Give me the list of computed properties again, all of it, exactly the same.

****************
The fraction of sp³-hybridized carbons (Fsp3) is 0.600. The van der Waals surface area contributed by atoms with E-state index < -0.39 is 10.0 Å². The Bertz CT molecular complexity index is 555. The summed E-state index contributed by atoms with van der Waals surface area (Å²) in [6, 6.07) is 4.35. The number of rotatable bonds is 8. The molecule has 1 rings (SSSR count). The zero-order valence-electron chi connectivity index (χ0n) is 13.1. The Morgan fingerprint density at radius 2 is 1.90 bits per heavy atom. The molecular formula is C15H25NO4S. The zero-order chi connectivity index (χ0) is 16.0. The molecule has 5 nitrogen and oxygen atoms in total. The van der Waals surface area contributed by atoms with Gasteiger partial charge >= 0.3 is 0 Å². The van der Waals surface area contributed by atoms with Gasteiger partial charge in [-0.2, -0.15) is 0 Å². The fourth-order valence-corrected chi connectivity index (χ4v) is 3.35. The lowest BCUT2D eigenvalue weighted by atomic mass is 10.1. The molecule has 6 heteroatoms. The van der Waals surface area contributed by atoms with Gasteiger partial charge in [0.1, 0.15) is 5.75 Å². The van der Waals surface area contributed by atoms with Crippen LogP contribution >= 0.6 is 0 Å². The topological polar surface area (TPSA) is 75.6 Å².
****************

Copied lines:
The fraction of sp³-hybridized carbons (Fsp3) is 0.600. The van der Waals surface area contributed by atoms with E-state index < -0.39 is 10.0 Å². The Bertz CT molecular complexity index is 555. The summed E-state index contributed by atoms with van der Waals surface area (Å²) in [6, 6.07) is 4.35. The number of rotatable bonds is 8. The molecule has 1 rings (SSSR count). The zero-order valence-electron chi connectivity index (χ0n) is 13.1. The Morgan fingerprint density at radius 2 is 1.90 bits per heavy atom. The molecular formula is C15H25NO4S. The zero-order chi connectivity index (χ0) is 16.0. The molecule has 5 nitrogen and oxygen atoms in total. The van der Waals surface area contributed by atoms with Gasteiger partial charge >= 0.3 is 0 Å². The van der Waals surface area contributed by atoms with Gasteiger partial charge in [-0.2, -0.15) is 0 Å². The fourth-order valence-corrected chi connectivity index (χ4v) is 3.35. The lowest BCUT2D eigenvalue weighted by atomic mass is 10.1. The molecule has 6 heteroatoms. The van der Waals surface area contributed by atoms with Gasteiger partial charge in [0.1, 0.15) is 5.75 Å². The van der Waals surface area contributed by atoms with Crippen LogP contribution >= 0.6 is 0 Å². The topological polar surface area (TPSA) is 75.6 Å².